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Wind turbines on the tops of high voltage line towers?

post #1 of 8
Thread Starter 

Of course, there's lots of talk about wind power.  Some people think turbines are ugly whether off shore or on hilltops and pull a NIMBY (Not In My Back Yard)....others are all for them.  But what do you think about building turbines on top of high voltage line towers?

 

Well...looks like three people won the Metropolis Next Generation Design Prize for the idea:

 

Quote:

A French team of an engineer and two architects have won this year's prestigious Metropolis Next Generation® Design Prize for "Wind-it," a design to place wind turbines inside existing high-voltage electricity pylons.  The winners are Julien Choppin, 31, and Nicola Delon, 31, partners in the Paris architecture firm Encore Heureux, and Raphaël Ménard, director of Elioth, a 20-person conceptual and experimental research arm of the large French engineering firm Iosis Group...
 
Wind-it answers one of the greatest challenges to the development of wind power: where to site wind turbines.  Choppin, Delon and Menard's design uses existing infrastructure - the towers and pylons that dot the more than 157,000 miles of high voltage power lines in the U.S. - to locate their turbines, which can be stacked within already sited structures.  Moreover, Wind-it solves the problem of linking energy generation and electricity transmission in the same way - by co-locating them.
 
"Wind power is great in theory, but NIMBY concerns have hampered its deployment.  I'm proud that our Next Generation Prize winner provides such an elegant solution to a thorny problem," said Metropolis publisher Horace Havemeyer III.  "Julien Choppin, Nicola Delon, and Raphaël Ménard have combined technical authority with design imagination that is audaciously simple."

 

Here's an article from Metropolis Mag about the idea.

 

Any thoughts?

post #2 of 8

It's not a bad idea in terms of NIMBY but what if this happens?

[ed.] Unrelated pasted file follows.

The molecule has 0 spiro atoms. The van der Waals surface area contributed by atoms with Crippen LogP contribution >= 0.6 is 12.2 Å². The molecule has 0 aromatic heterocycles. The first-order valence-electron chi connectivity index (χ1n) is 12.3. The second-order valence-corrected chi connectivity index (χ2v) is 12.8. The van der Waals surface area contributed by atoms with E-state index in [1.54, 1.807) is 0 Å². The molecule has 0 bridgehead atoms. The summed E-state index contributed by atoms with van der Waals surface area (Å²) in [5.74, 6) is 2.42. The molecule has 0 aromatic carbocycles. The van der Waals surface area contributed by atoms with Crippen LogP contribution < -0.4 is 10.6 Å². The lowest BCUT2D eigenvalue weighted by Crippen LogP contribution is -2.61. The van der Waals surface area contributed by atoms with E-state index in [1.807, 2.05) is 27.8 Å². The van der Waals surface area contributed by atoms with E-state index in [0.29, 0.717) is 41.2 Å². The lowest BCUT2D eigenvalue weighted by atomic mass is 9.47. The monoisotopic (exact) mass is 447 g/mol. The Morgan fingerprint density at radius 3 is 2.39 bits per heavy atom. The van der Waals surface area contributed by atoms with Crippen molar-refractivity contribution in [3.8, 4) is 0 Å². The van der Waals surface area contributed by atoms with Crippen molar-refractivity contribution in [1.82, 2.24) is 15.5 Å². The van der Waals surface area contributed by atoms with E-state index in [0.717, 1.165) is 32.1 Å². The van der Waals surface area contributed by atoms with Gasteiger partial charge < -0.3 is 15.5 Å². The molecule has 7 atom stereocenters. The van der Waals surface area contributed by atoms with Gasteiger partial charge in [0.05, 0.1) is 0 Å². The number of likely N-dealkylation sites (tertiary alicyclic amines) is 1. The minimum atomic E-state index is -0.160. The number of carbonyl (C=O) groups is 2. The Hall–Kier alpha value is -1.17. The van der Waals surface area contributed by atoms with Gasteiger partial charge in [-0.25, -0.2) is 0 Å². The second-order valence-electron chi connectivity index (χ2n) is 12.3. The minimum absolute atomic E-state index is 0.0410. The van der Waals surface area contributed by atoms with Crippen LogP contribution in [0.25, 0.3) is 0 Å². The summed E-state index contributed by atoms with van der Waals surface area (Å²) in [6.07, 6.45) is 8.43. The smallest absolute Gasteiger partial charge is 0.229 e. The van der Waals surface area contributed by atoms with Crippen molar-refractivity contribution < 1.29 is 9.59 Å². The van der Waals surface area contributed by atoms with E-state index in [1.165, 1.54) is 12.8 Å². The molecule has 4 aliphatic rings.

Wouldn't the wind turbine pieces end up causing issues potentially with the electric lines?

post #3 of 8

Interesting idea, though I don't think NIMBY is a terribly big deal when it comes to wind turbines.  I don't think the 'exploding turbine' example would happen frequently enough to be a concern with the adjacent power lines.

post #4 of 8

 I had contact with Rafael Menard on another web site - he answered some of my not too polite points in a nice manner.

 

They are not talking about using existing towers - no way they would support the load. They call for their concept to be designed into new towers. They could then use the cost of the existing tower to mitigate additional costs associated with their design.

 

They are not suggesting building tops or anything like that. The judge quoted in the article seems to have been takling without thinking.

 

One big problem would be the cost of numerous step up transformers/equipment to get to line voltage.

 

They feel they have a new design for the blades on the VAWT rotor which will overcome the historic inefficiency of those units.

 

I told Rafael thanks for his clarifications & good luck. 

post #5 of 8

The turbine (Darrieus type) would be inside of the tower - there are sites that do have decent representations of that. 

post #6 of 8

 

Quote:
Originally Posted by Russ View Post

 I had contact with Rafael Menard on another web site - he answered some of my not too polite points in a nice manner.


Really good to know. Undoubtedly cost will be an issue, but it seems like any major change to a different energy source will require a fair amount of capital.

 

Building the turbines into new towers is a great concept in terms of consolidating the NIMBY concerns. Here's an image from metropoloismag:

 

post #7 of 8

That illustration above - the horizontally oriented blades within the tower frame, and 3 of them in each - seems like a really good idea... it does make sense to be on perhaps an HVDC line to help with efficiency - I'll let the electrical engineers figure out how to do it on the large AC lines...

post #8 of 8

The real challenges engineering wise are:

 

1. Civil - foundations for the increased wind load & uplift

2. Mechanical -

     a. it will require a totally different tower

     b. improvement of the VAWT efficiency - to date the efficiency has been poor compared to the HAWT's

3. Now electrical - to step up from low voltage to possibly 220 kva - this is not a minor increase in voltage & it seems it would have to be done at each tower  - not cheap

 

The towers seem to envision three different rotors which would have three different support bearings, sets of connections etc.

 

Maintenance of these turbines within the towers may be tricky when the system is charged - someone with knowledge of maintining standard towers could say if there is a problem there. 

 

 

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